Millennials, Are We Truly a Tech Savvy Generation?

The millennials. There are gazillion titles and ways to categorize us and define us. One of the numerous characteristics of Millennials is that we are the tech generation or at least this is how we are constantly referred to and how we like to see ourselves. You know, when your mom can’t figure out why wifi is not connecting on her phone and you’re the one who has to solve the problem, or how we have an app for every life situation, and let’s not forget the crazy amount of social media we consume.

On average teenagers spend 6-9 hours per day on their social media platforms, digital marketing is the new way to reach the younger generation and the Millennials are changing the way we interact with others.

As reported by www.independent.co.uk Millennials choose their holiday destination based on the “Instragrammabilityt” of the location.

Gary Vaynerchuk predicts during the next few years online dating (app based dating) will become a new norm.

And according to BusinessInsider.com :“Millennials tend to opt out of cable-television services. A study found 26% of millennials have never had pay-TV services, but more than 70% take advantage of streaming services like Netflix and Hulu“

We are the generation who has never lived without technology. And it’s easy to agree with the statement that Millennials’ love for social media usage is changing the way of business making and ways of communication, but is this enough to claim that the Millennials are also a tech savvy generation?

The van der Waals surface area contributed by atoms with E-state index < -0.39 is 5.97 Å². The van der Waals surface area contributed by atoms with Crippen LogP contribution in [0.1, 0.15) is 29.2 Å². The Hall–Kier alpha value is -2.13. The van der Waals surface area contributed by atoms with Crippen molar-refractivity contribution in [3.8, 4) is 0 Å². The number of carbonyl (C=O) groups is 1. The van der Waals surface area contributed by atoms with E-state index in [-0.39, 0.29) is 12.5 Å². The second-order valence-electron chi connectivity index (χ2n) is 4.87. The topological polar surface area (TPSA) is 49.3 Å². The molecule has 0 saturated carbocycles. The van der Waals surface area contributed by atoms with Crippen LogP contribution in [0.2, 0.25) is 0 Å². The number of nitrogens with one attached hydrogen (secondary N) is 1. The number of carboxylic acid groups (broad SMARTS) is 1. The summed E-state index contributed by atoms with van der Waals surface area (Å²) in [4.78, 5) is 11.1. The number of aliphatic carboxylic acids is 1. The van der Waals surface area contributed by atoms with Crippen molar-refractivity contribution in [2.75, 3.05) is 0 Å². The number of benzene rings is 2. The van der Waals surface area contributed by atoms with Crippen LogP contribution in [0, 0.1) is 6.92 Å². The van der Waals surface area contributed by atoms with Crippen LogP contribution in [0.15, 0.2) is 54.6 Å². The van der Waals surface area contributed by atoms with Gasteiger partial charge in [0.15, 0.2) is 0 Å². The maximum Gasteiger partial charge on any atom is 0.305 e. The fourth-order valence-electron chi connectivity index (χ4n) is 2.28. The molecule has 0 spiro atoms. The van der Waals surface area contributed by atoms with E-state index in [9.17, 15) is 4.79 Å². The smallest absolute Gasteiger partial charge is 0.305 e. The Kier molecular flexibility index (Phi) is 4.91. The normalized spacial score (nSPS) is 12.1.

I was surprised when I read an article published by CBNC.com, which stated that

report by the nonprofit Change the Equation, which focuses on science, tech, engineering and math literacy, shows that some 58 percent of millennials have failed to master tech skills that help increase workplace productivity. The number is more surprising given that they spend 35 hours per week using digital media, the report states. A full 19 percent of millennials fall into the “Below Level 1” category, indicating that they “would have trouble sorting email responses to a party invitation into pre-existing folders to keep track of who can and cannot attend,” the report said. The person at the lowest skill level earns 40 percent less than the person at the highest skill level when you hold other characteristic constant,” said Rosen. About 80 percent of middle-skilled jobs required technology skills, and this number is expected to grow

Although gartner.com claims that 44% of Millennials say they have the latest and greatest personal devices, and embrace more easily new IT strategies, it does not mean that on average Millennials are tech savvy. In the near future as stated by cbnc.com we will be able to see the clear distinction between the tech savvy one’s and most likely the clearest indication will be the differences in salaries.